The Defiant are looking to have a dramatic stage 4 to close their season. After two stages of decline, the Toronto Defiant are on the cusp of not making the play-in tournament for the season playoffs. With the retooling of the roster from an all Korean one to a mixed approach, it was expected that Toronto would not be in the greatest of shape. Still, an 0-7 stage is not what any team that is on the border of not making playoffs needs. Even with a relatively easy schedule for their last stage of their first season, Toronto will need to go at least 6-1 with a healthy map differential to keep their playoff dreams alive.
The Winnable Ones
Being in the Atlantic division means that Toronto have easier opponents that they play more often. And in this stage, they play not only the ever struggling Washington Justice, but also the Florida Mayhem twice. Even with Florida looking better since acquiring their new players, Toronto should still be the favorites. The Clockwork Vendetta composition of Orisa, Roadhog, Torbjorn, Mei, Zenyatta and Ana has been working for them when the enemy cannot counter it. If they can refine the comp, Toronto could be front runners in the next meta shift. Toronto should use these games to solidify their game plan and iron out any communication issues between the western and Korean players.
The Questionable One
The Philadelphia Fusion, for most of this season, have not been playing like a team that went to the grand finals last season. It may be the GOATs meta that put the dynamic DPS duo of Lee “Carpe” Jae-hyeok and Josue “EQO” Corona on roles that don’t allow them to carry. Now with the meta shifting allowing for more DPS heroes, the Fusion have once again become a threat. If the rumored 2-2-2 lock is to come for Stage 4, then it will be up to Andreas “Logix” Berghmans and Liam “Mangachu” Campbell to surpass Carpe and EQO to secure victory.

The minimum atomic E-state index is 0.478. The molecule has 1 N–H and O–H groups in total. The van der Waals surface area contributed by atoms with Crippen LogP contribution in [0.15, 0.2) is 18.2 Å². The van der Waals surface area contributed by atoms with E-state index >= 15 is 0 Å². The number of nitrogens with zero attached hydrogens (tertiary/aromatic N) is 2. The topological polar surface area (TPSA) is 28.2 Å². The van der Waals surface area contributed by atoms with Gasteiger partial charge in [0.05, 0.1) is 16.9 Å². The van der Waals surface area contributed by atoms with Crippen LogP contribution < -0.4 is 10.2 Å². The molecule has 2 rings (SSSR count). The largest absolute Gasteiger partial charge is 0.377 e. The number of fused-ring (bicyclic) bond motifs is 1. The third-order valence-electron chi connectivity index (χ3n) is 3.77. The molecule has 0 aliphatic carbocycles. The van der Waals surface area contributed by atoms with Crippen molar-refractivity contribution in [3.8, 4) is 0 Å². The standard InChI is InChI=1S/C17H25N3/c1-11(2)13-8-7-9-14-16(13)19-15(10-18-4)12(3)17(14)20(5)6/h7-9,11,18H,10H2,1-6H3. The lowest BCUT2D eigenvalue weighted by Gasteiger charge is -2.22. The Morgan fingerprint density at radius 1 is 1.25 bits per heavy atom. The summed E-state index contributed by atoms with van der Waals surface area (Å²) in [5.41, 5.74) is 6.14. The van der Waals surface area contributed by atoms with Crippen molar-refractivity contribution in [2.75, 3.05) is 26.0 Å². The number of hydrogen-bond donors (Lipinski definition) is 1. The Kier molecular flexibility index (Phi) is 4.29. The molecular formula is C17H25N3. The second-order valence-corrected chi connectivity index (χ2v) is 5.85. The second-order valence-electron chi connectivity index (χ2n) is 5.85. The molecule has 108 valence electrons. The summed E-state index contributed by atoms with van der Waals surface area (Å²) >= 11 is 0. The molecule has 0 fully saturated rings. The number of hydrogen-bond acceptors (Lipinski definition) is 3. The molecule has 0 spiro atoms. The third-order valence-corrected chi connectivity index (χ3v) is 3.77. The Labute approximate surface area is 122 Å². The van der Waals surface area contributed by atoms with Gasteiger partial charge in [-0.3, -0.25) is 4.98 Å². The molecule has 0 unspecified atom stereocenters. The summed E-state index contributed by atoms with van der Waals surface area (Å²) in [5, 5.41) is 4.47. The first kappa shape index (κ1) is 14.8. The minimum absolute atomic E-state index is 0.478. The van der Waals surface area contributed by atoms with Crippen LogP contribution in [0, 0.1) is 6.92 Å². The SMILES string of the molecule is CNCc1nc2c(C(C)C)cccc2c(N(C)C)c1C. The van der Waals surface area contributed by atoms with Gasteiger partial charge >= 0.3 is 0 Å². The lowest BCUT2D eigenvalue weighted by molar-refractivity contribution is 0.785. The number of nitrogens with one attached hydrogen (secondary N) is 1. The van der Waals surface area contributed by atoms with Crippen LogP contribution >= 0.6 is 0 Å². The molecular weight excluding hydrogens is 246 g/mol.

The Tough Ones
These are the matches that will determine if Toronto will make play-ins and even have a chance once there. Starting these matches off is Toronto’s second game of the stage, the London Spitfire. London have been consistently inconsistent since the inaugural season. Their peaks are those of season champions, but their lows are almost losing to the Washington Justice twice. It’ll be important for Toronto to shutdown London’s key players Park “Profit” Joon-yeong and Kim “Fury” Jun-ho. London have shown the willingness to put Lee “Guard” Hee-dong over Profit. Guard is a fantastic Sombra, but subbing out Profit is questionable. If the Spitfire go with this approach, Toronto will want to play aggressive and they may just secure the win.
Following London is the Shanghai Dragons. Shanghai were poised to take stage 3 by storm since they were one of the first teams to utilize Sombra in their main strategy. However, since acquiring Lee “Envy” Kang-jae from the Toronto Defiant, they have looked much weaker whenever he subs in for Jin “Youngjin” Yong-Jin. Toronto will have to rely on Shanghai running Envy and outplaying them with their set strategies. Still, Shanghai have shown that they are still a force to be reckoned with after taking out the Fusion. The Dragons are not a team to be slept on.
Finally, we have the Seoul Dynasty. This will be Toronto’s toughest matchup. Since the Dynasty like to utilize their entire roster, it makes preparing for them much more difficult. Seoul have shown that they are capable of going toe-to-toe with some of the top teams like the Hangzhou Spark. Even with Chanhyung “Fissure” Baek retiring, the rest of the Seoul squad should not be taken lightly. If there was any match that Toronto should be expected to lose, it would be this one. Toronto will want to use this match to refine their team coordination and individual skills and to make sure they do not get 4-0’d.
Toronto have a very real possibility of making the play-ins. Teams have gone 0-7 like the L.A. Valiant and the Houston Outlaws, who later bounced back, competing with the leagues best teams. Toronto may be at the point now where they’ve decided to focus on next season and are not concerned with making playoffs. However, even if the chances are slim (and to be honest it’s not as slim as other teams like the Dallas Fuel), the Defiant have the chance to defy everyone’s expectations and make a run for the grand finals. After all, last season the fifth and sixth seeded teams made it all the way. Why can’t it happen again?
Follow Brad on Twitter @BradKillion for the latest opinions and musing about the world of esports.
Featured image courtesy of Toronto Defiant
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